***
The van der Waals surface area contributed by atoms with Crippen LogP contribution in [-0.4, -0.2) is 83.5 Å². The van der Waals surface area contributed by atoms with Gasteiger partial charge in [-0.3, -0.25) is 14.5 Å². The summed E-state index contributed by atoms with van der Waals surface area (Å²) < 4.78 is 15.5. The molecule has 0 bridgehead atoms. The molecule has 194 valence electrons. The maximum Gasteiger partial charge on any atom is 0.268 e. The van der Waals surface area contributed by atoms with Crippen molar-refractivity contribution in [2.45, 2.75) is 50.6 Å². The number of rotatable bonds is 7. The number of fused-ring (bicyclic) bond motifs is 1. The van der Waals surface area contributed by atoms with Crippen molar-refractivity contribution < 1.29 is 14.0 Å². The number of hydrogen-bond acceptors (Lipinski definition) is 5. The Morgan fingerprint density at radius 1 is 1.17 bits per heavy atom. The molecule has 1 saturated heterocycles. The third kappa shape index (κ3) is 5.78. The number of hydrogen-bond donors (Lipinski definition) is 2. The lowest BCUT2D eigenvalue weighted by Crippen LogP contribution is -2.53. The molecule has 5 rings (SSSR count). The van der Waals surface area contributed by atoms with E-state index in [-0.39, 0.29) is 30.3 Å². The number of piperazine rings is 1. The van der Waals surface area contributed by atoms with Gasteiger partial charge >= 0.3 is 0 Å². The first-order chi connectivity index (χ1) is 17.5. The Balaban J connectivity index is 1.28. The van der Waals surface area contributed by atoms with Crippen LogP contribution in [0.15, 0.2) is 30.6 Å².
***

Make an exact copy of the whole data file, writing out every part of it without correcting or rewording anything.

The van der Waals surface area contributed by atoms with Crippen LogP contribution in [-0.4, -0.2) is 83.5 Å². The van der Waals surface area contributed by atoms with Gasteiger partial charge in [-0.3, -0.25) is 14.5 Å². The summed E-state index contributed by atoms with van der Waals surface area (Å²) < 4.78 is 15.5. The molecule has 0 bridgehead atoms. The molecule has 194 valence electrons. The maximum Gasteiger partial charge on any atom is 0.268 e. The van der Waals surface area contributed by atoms with Crippen molar-refractivity contribution in [2.45, 2.75) is 50.6 Å². The number of rotatable bonds is 7. The number of fused-ring (bicyclic) bond motifs is 1. The van der Waals surface area contributed by atoms with Crippen molar-refractivity contribution < 1.29 is 14.0 Å². The number of hydrogen-bond acceptors (Lipinski definition) is 5. The Morgan fingerprint density at radius 1 is 1.17 bits per heavy atom. The molecule has 1 saturated heterocycles. The third kappa shape index (κ3) is 5.78. The number of hydrogen-bond donors (Lipinski definition) is 2. The lowest BCUT2D eigenvalue weighted by Crippen LogP contribution is -2.53. The molecule has 5 rings (SSSR count). The van der Waals surface area contributed by atoms with E-state index in [-0.39, 0.29) is 30.3 Å². The number of piperazine rings is 1. The van der Waals surface area contributed by atoms with Gasteiger partial charge >= 0.3 is 0 Å². The first-order chi connectivity index (χ1) is 17.5. The Balaban J connectivity index is 1.28. The van der Waals surface area contributed by atoms with Crippen LogP contribution in [0.15, 0.2) is 30.6 Å².